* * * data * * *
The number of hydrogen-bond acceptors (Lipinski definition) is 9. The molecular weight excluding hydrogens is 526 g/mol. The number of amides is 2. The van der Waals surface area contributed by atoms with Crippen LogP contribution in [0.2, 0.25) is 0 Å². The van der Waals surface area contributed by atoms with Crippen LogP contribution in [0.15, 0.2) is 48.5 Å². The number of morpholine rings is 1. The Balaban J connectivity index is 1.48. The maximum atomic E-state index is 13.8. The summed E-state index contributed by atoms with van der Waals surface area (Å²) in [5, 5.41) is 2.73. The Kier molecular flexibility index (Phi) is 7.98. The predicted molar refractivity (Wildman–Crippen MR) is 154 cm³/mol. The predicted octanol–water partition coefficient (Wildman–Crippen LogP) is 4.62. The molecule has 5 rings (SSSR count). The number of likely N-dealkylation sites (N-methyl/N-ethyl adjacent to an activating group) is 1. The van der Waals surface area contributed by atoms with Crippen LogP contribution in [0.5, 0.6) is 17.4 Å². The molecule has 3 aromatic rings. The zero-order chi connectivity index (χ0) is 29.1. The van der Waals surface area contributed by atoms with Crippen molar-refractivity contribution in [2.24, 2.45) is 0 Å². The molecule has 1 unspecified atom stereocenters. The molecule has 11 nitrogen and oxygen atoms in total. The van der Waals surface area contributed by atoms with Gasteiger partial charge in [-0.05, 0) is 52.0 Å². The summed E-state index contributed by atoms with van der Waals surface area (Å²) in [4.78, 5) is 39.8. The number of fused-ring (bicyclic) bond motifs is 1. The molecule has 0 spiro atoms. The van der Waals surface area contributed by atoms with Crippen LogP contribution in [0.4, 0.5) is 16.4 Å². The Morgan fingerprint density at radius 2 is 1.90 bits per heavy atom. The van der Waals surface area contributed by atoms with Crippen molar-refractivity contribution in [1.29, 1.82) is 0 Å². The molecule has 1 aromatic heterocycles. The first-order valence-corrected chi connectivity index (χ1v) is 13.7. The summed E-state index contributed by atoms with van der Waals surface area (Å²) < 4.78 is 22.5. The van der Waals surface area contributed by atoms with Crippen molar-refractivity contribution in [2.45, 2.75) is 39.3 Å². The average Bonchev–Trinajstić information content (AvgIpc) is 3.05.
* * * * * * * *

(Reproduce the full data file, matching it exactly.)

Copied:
The number of hydrogen-bond acceptors (Lipinski definition) is 9. The molecular weight excluding hydrogens is 526 g/mol. The number of amides is 2. The van der Waals surface area contributed by atoms with Crippen LogP contribution in [0.2, 0.25) is 0 Å². The van der Waals surface area contributed by atoms with Crippen LogP contribution in [0.15, 0.2) is 48.5 Å². The number of morpholine rings is 1. The Balaban J connectivity index is 1.48. The maximum atomic E-state index is 13.8. The summed E-state index contributed by atoms with van der Waals surface area (Å²) in [5, 5.41) is 2.73. The Kier molecular flexibility index (Phi) is 7.98. The predicted molar refractivity (Wildman–Crippen MR) is 154 cm³/mol. The predicted octanol–water partition coefficient (Wildman–Crippen LogP) is 4.62. The molecule has 5 rings (SSSR count). The number of likely N-dealkylation sites (N-methyl/N-ethyl adjacent to an activating group) is 1. The van der Waals surface area contributed by atoms with Crippen LogP contribution in [0.5, 0.6) is 17.4 Å². The molecule has 3 aromatic rings. The zero-order chi connectivity index (χ0) is 29.1. The van der Waals surface area contributed by atoms with Crippen molar-refractivity contribution in [2.24, 2.45) is 0 Å². The molecule has 1 unspecified atom stereocenters. The molecule has 11 nitrogen and oxygen atoms in total. The van der Waals surface area contributed by atoms with Gasteiger partial charge in [-0.05, 0) is 52.0 Å². The summed E-state index contributed by atoms with van der Waals surface area (Å²) in [4.78, 5) is 39.8. The number of fused-ring (bicyclic) bond motifs is 1. The molecule has 0 spiro atoms. The van der Waals surface area contributed by atoms with Crippen LogP contribution in [0.4, 0.5) is 16.4 Å². The Morgan fingerprint density at radius 2 is 1.90 bits per heavy atom. The van der Waals surface area contributed by atoms with Crippen molar-refractivity contribution in [1.29, 1.82) is 0 Å². The molecule has 1 aromatic heterocycles. The first-order valence-corrected chi connectivity index (χ1v) is 13.7. The summed E-state index contributed by atoms with van der Waals surface area (Å²) < 4.78 is 22.5. The van der Waals surface area contributed by atoms with Crippen molar-refractivity contribution in [2.45, 2.75) is 39.3 Å². The average Bonchev–Trinajstić information content (AvgIpc) is 3.05.